Believe it or not, most of our writers didn't enter the world sporting an @baseballprospectus.com address; with a few exceptions, they started out somewhere else. In an effort to up your reading pleasure while tipping our caps to some of the most illuminating work being done elsewhere on the internet, we'll be yielding the stage once a week to the best and brightest baseball writers, researchers and thinkers from outside of the BP umbrella. If you'd like to nominate a guest contributor (including yourself), please drop us a line.

Drew Samuelson is the Player & Coach Development Coordinator for the Australian Baseball Federation and has worked in baseball since 2007. A native Seattleite, Drew spent two seasons as the Director of Baseball Operations at Seattle University as it resurrected its Division I baseball program after a 30-year absence. He also worked for the Tacoma Rainiers in 2009 as their Media Development Coordinator. Drew spent two seasons managing his own website, pacificprospectreport.com, which produced proprietary video and scouting reports of prospects in the Arizona Fall, California, Pacific Coast, and Northwest leagues. He is an alumnus of Marist College (NY) and Seattle University. The opinions expressed here are those of the author and do not necessarily reflect the views of the ABF.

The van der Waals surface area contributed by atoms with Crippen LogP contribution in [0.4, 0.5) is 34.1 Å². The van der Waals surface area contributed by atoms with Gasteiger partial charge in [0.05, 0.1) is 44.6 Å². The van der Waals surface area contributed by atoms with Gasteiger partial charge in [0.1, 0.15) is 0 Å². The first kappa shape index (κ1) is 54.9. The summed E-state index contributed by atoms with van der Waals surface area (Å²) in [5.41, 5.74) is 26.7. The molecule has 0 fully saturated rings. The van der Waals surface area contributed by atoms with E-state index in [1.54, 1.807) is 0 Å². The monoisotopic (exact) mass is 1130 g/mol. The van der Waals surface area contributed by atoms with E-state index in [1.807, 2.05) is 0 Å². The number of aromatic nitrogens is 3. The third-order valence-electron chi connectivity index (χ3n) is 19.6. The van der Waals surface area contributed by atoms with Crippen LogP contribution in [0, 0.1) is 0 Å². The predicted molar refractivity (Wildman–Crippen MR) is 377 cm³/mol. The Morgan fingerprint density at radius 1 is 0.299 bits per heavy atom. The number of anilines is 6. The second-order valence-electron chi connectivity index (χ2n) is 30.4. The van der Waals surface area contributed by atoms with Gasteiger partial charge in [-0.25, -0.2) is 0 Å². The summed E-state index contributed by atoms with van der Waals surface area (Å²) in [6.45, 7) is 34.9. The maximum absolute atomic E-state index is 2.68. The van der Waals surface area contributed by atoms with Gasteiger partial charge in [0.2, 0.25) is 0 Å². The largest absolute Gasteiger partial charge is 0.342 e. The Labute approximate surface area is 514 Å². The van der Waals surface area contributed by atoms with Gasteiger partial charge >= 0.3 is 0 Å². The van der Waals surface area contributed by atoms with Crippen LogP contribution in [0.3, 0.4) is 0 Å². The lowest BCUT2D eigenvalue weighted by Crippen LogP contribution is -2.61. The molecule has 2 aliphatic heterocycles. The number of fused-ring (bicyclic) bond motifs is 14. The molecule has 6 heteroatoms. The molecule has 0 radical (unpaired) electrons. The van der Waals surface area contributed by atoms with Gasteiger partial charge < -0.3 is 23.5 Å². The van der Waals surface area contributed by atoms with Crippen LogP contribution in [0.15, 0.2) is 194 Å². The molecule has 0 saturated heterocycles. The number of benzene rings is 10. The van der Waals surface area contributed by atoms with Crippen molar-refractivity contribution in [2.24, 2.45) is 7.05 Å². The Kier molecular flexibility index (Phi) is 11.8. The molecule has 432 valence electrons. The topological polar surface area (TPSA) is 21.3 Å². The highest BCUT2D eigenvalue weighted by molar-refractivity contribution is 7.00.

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Our first look inside the new Collective Bargaining Agreement.

This is Part 1 of a multi-part series on the latest Collective Bargaining Agreement

On November 22 of last year, Major League Baseball and the MLBPA did something that the NFL and the NBA could not: reached a new labor agreement without a work stoppage. For those that follow baseball’s labor history, it has become a miraculous run. By the time the current five-year Basic Agreement (read here) expires on December 1, 2016, it will have been 21 years of uninterrupted labor peace.

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The signing deadline for amateur draftees passed last night, but concerns about the system remain.

While looking toward the future with our comprehensive slate of current content, we'd also like to recognize our rich past by drawing upon our extensive (and mostly free) online archive of work dating back to 1997. In an effort to highlight the best of what's gone before, we'll be bringing you a weekly blast from BP's past, introducing or re-introducing you to some of the most informative and entertaining authors who have passed through our virtual halls. If you have fond recollections of a BP piece that you'd like to nominate for re-exposure to a wider audiencesend us your suggestion.